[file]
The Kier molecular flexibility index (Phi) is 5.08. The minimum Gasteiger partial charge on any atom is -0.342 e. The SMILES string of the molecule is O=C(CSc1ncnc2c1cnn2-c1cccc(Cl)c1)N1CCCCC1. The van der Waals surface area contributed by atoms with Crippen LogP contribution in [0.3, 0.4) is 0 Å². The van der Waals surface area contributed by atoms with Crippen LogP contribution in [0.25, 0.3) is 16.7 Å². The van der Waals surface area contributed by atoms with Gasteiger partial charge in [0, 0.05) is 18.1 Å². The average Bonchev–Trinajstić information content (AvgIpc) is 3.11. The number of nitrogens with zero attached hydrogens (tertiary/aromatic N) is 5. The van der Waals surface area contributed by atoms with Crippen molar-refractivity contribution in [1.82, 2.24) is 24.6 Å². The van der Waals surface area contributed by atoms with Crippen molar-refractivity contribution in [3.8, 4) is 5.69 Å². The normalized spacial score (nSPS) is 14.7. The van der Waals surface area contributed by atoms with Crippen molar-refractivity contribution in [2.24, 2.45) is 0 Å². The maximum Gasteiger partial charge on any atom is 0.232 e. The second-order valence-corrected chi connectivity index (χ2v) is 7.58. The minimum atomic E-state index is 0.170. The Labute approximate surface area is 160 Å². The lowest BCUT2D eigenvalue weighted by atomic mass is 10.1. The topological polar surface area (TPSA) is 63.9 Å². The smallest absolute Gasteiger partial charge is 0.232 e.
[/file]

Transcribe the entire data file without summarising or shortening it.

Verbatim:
The Kier molecular flexibility index (Phi) is 5.08. The minimum Gasteiger partial charge on any atom is -0.342 e. The SMILES string of the molecule is O=C(CSc1ncnc2c1cnn2-c1cccc(Cl)c1)N1CCCCC1. The van der Waals surface area contributed by atoms with Crippen LogP contribution in [0.3, 0.4) is 0 Å². The van der Waals surface area contributed by atoms with Crippen LogP contribution in [0.25, 0.3) is 16.7 Å². The van der Waals surface area contributed by atoms with Gasteiger partial charge in [0, 0.05) is 18.1 Å². The average Bonchev–Trinajstić information content (AvgIpc) is 3.11. The number of nitrogens with zero attached hydrogens (tertiary/aromatic N) is 5. The van der Waals surface area contributed by atoms with Crippen molar-refractivity contribution in [1.82, 2.24) is 24.6 Å². The van der Waals surface area contributed by atoms with Crippen molar-refractivity contribution in [3.8, 4) is 5.69 Å². The normalized spacial score (nSPS) is 14.7. The van der Waals surface area contributed by atoms with Crippen molar-refractivity contribution in [2.24, 2.45) is 0 Å². The maximum Gasteiger partial charge on any atom is 0.232 e. The second-order valence-corrected chi connectivity index (χ2v) is 7.58. The minimum atomic E-state index is 0.170. The Labute approximate surface area is 160 Å². The lowest BCUT2D eigenvalue weighted by atomic mass is 10.1. The topological polar surface area (TPSA) is 63.9 Å². The smallest absolute Gasteiger partial charge is 0.232 e.